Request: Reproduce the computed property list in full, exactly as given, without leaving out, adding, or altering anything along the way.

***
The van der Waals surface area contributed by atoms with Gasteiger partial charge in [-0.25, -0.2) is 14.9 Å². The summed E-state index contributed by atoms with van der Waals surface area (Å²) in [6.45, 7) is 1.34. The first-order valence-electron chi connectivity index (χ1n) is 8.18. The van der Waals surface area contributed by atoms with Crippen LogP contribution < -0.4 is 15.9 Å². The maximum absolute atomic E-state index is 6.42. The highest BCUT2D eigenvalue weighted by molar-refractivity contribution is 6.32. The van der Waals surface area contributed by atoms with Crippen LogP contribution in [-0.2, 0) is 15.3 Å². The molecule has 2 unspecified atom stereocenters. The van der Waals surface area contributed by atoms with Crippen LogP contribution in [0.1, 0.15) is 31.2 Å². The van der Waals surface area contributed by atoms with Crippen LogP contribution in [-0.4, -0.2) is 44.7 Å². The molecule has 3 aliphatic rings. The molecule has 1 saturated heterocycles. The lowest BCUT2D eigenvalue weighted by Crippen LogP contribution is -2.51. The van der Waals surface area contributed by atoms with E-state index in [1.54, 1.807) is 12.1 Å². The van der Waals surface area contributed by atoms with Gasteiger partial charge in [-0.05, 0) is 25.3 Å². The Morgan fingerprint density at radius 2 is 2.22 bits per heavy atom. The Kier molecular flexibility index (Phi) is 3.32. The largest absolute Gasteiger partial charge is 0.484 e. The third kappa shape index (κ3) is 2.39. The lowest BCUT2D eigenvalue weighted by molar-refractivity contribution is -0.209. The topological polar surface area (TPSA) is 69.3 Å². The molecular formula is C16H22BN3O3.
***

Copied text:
The van der Waals surface area contributed by atoms with Gasteiger partial charge in [-0.25, -0.2) is 14.9 Å². The summed E-state index contributed by atoms with van der Waals surface area (Å²) in [6.45, 7) is 1.34. The first-order valence-electron chi connectivity index (χ1n) is 8.18. The van der Waals surface area contributed by atoms with Crippen LogP contribution < -0.4 is 15.9 Å². The maximum absolute atomic E-state index is 6.42. The highest BCUT2D eigenvalue weighted by molar-refractivity contribution is 6.32. The van der Waals surface area contributed by atoms with Crippen LogP contribution in [-0.2, 0) is 15.3 Å². The molecule has 2 unspecified atom stereocenters. The van der Waals surface area contributed by atoms with Crippen LogP contribution in [0.1, 0.15) is 31.2 Å². The van der Waals surface area contributed by atoms with Crippen LogP contribution in [-0.4, -0.2) is 44.7 Å². The molecule has 3 aliphatic rings. The molecule has 1 saturated heterocycles. The lowest BCUT2D eigenvalue weighted by Crippen LogP contribution is -2.51. The van der Waals surface area contributed by atoms with E-state index in [1.54, 1.807) is 12.1 Å². The van der Waals surface area contributed by atoms with Gasteiger partial charge in [-0.05, 0) is 25.3 Å². The Morgan fingerprint density at radius 2 is 2.22 bits per heavy atom. The Kier molecular flexibility index (Phi) is 3.32. The largest absolute Gasteiger partial charge is 0.484 e. The third kappa shape index (κ3) is 2.39. The lowest BCUT2D eigenvalue weighted by molar-refractivity contribution is -0.209. The topological polar surface area (TPSA) is 69.3 Å². The molecular formula is C16H22BN3O3.